Yes, Al Gore won the Nobel Peace Prize. And yes, he deserved to receive it for his work to rally global attention to the greatest environmental threat facing humanity. Say what you want about the man's politics, without him climate change would not have permeated popular culture to the extent it has in the past few years.
But we should not let Gore's unrivaled year (Oscar, Emmy, Nobel oh my!) distract attention from the other recipient of the Nobel Peace Prize: the United Nations Intergovernmental Panel on Climate Change (IPCC). While not as sexy as the Goracle, without the IPCC's work we'd be blinded to the true scope of the climate change challenge and its potential solutions.
Jason Samenow's ForecastToday:
Mostly sunny and delightful. Highs 70-75.Tonight:
Mostly clear. Lows 40-48 (suburbs-city)Monday:
Mostly sunny and mild. Highs in the mid 70s.
The full week ahead forecast will appear in tomorrow's post.
The IPCC is the world's preeminent climate science group, formed in 1988 under the auspices of the United Nations and the World Meteorological Organization (its full mission statement can be found here
It has issued four voluminous and increasingly alarming climate change science assessment reports, which are the work of approximately 2,000 scientists from a range of disciplines.
The IPCC's Nobel Prize can be interpreted as the highest level of recognition for climate scientists in general who together comprise the scientific consensus that the earth is warming primarily due to human activities. This is because the IPCC conducts no original research of its own, and instead draws from and synthesizes the numerous climate-related and peer reviewed scientific studies published each year.
The IPCC's award differs from Gore's in that it's a recognition of the underlying scientific research on climate change, work that has led to worrisome conclusions that have required someone like Gore to publicize.
The Nobel Prize "is honoring the science and the publicity, and they're necessarily different," historian Spencer R. Weart told the New York Times
on Oct. 13.
The IPCC's history is a fascinating story worthy of a science history book. The group is essentially an amalgamation of large volunteer working groups, whose members have the unenviable task of navigating the treacherous boundary between science and policy. It has withstood a steady barrage of attacks from climate change contrarians who have questioned the IPCC's credibility and central conclusion that the climate is changing primarily due to human activities.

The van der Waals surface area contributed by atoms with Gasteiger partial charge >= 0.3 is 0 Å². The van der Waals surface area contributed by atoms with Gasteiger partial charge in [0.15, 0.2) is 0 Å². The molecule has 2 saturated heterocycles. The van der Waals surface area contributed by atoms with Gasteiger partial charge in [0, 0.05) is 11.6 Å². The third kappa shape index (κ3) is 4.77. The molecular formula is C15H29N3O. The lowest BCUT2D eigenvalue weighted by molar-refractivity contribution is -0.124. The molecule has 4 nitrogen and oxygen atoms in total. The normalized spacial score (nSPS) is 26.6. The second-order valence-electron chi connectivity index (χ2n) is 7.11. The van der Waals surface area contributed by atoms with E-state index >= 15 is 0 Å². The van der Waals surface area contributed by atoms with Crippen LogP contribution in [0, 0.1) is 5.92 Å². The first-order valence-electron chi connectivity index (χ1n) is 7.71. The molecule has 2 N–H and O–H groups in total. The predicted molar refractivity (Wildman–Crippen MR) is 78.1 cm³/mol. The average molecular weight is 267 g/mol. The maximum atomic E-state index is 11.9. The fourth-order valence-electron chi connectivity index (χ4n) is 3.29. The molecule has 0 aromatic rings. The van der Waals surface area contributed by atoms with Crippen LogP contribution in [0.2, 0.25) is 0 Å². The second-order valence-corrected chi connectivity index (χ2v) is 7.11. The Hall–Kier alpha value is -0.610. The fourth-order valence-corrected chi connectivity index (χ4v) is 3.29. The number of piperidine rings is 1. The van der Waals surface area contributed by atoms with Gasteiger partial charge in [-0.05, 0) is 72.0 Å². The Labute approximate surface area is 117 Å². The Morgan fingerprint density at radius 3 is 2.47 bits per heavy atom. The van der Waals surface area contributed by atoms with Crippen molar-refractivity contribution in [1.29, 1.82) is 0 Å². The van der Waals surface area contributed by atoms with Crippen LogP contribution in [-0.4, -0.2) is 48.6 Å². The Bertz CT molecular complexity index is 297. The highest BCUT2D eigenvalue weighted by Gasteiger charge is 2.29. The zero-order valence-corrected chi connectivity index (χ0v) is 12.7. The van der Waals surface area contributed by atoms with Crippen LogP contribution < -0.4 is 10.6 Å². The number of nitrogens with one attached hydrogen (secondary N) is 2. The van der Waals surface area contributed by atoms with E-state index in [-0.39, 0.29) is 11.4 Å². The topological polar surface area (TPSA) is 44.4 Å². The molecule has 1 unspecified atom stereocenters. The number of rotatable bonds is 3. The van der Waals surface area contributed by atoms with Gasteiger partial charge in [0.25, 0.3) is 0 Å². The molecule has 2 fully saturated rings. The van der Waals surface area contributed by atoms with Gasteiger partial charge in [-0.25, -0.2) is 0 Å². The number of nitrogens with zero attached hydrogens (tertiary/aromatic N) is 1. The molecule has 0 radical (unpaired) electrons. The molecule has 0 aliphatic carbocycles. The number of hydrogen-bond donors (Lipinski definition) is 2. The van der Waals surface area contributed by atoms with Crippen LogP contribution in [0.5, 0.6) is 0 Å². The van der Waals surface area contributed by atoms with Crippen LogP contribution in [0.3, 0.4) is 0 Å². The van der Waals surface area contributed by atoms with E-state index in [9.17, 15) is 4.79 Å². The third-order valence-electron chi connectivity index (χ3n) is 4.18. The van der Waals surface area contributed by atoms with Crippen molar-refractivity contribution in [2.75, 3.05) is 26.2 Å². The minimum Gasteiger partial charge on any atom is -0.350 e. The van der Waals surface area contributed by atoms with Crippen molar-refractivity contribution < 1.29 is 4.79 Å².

For example, Benjamin Santer, a research scientist at the Lawrence Livermore National Laboratory, was blasted for allegedly allowing political interests to override scientific findings when he helped draft the IPCC's Second Assessment Report in 1995. The charges never stuck, but they took a personal toll on Santer.
Then in 2001 controversy erupted over the so-called 'Hockey Stick' graph of global average temperature records. Questions about that graph's accuracy have lingered in some corners of the climate science community.
More recently, in 2002 the U.S., at the urging of industry, had the IPCC's chairman, Robert Watson, replaced because he was deemed too outspoken on climate change and had too much access to American media from his perch in Washington. He was replaced with Rajendara Pachauri of India, who was photographed uncorking champagne after the Nobel announcement on Friday.
Despite the controversies, the IPCC retains its reputation within the science and policy community as the most authoritative voice on climate change science. And both of the Nobel Peace Prize awards provide a major jolt of cache for climate science at a critical time in climate change diplomacy.
Representatives from around the world will meet in Bali, Indonesia in December to negotiate a successor agreement to the Kyoto Protocol which expires in 2012. The objective is to secure buy-in from developing countries which were exempted from mandatory emissions reductions under Kyoto, such as China and India, and the United States, which chose not to ratify Kyoto partly because of such exemptions.
Thanks to the efforts of Mr. Gore and the IPCC, public awareness of global climate change may be at the highest level in history. The question for the next Nobel Peace Prize winner to answer is how to channel that awareness into specific policies.